Jules Roy

Jules Roy (22 October 1907 – 15 June 2000) was a French writer. "Prolific and polemical" Roy, born an Algerian pied noir and sent to a Roman Catholic seminary, used his experiences in the French colony and during his service in the Royal Air Force during the Second World War as inspiration for a number of his works.[1] He began writing in 1946, while still serving in the military, and continued to publish fiction and historical works after his resignation in 1953 in protest of the First Indochina War. He was an outspoken critic of French colonialism and the Algerian War of Independence and later civil war, as well as a strongly religious man.[1]

Life and work

Like his friend Albert Camus, Roy was a descendant of white settlers in French Algeria. He was born in Rovigo, Algeria, and spent his childhood on the farm of his maternal grandparents, the Pâris, small landholders who lived near the village of Sidi Moussa, about eight kilometres north of the town. Roy was the fruit of an adulterous liaison between Mathilde Roy, the wife of a policeman, and Henri Dematons, a school-teacher.[2][3]

During World War II, Roy commanded a Royal Air Force squadron which was engaged in bombing the Ruhr Basin; he described the missions in La Vallée heureuse (Charlot, 1946). In his memoirs the journalist Walter Lewino states that when Roy first joined the Free French Forces after the Allied invasion of North Africa, he was sent for flight training to Dumfries, where upon skills testing the British ignored his captain's rank and designated him a second navigator, making Roy junior under British rules to his pilot let alone squadron leadership.[4] In June 1953 Roy resigned from the army, at the rank of colonel, in protest at the government's policies in the First Indochina War.[1]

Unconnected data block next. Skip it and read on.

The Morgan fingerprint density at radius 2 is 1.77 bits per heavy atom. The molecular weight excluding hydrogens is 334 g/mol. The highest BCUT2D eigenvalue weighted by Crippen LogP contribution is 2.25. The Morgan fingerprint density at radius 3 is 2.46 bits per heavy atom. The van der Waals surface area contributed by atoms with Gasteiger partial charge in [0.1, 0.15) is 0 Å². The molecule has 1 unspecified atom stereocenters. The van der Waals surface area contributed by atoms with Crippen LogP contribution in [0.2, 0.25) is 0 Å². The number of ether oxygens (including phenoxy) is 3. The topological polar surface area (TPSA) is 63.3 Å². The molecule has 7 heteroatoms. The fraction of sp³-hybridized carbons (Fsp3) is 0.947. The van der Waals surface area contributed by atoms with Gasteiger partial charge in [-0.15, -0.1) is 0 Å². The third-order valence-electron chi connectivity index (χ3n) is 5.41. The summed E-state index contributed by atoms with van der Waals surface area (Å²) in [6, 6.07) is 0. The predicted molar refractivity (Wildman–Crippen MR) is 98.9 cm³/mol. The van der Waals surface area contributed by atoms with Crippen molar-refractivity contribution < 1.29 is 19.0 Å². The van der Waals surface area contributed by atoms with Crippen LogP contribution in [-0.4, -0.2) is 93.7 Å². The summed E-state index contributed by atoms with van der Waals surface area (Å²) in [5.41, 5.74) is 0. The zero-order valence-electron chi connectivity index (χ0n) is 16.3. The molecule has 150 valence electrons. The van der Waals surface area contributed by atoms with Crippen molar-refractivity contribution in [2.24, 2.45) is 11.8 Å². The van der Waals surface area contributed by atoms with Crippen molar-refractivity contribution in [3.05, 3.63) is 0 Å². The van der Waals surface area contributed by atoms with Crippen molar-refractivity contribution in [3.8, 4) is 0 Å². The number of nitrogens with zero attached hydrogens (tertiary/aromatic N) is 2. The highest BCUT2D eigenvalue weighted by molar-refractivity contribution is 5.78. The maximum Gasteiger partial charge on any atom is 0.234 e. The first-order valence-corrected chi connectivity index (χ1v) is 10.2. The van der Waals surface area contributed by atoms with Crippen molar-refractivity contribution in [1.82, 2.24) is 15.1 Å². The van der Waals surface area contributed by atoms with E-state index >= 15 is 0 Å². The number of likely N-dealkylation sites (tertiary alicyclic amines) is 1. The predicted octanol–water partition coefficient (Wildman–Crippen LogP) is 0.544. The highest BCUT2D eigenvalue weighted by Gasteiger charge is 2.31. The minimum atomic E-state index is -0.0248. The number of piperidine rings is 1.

His Le Voyage en Chine (Julliard, 1965) recounts the story of a visit to Mao Zedong's China during which he planned to make a film portraying what he had imagined to be the successful transformation of the society, only to be disappointed at the lack of access to real conditions. Manès Sperber points out that unlike most such "pilgrims to Utopia", Roy did not only look for what he had already found, but also criticizes him for failing to see through the propaganda-laden words of the people he interviewed.[5] Sperber holds that events such as the 1953 Berlin uprising teach us the "unforgettable lesson" that even people who have spent the decisive years of their lives under a mono-political system can still rise up against it; this — and reflection on the failure of the Hundred Flowers Campaign and the subsequent crackdown, events of which Roy well knew — shows that he could have avoided making the mistake of taking the platitudinous eulogies of the stage-managed interviews at face value.

In 1995, Roy, who had been living in France for many years, returned to Algeria and visited his mother's grave in the small pied noir cemetery at Sidi Moussa. Roy spent the last years of his life in Vézelay, following his interest in the life of Mary Magdalene.[1] He was first married to Mirande Grimal with whom he had two children, Jean-Louis and Genevieve. Following a divorce he married Tatiana Soukoroukoff in 1965 (she died in 2012).[1] Both children survived him.



  • Le tonnerre et les anges, Éditions Grasset, 1975.
  • Le Désert de Retz, Grasset, 1978.
  • Les Chevaux du soleil, Grasset, 1980, 6 volumes ; one volume edition, Omnibus, 1995.
  • La Saison des Za, Grasset, 1982.


  • Ciel et terre, Alger, Charlot, 1943 (épuisé).
  • La Vallée heureuse, Charlot, 1946, with a preface by Pierre Jean Jouve ; Gallimard, 1948 ; Éditions Julliard, 1960 ; Albin Michel, 1989.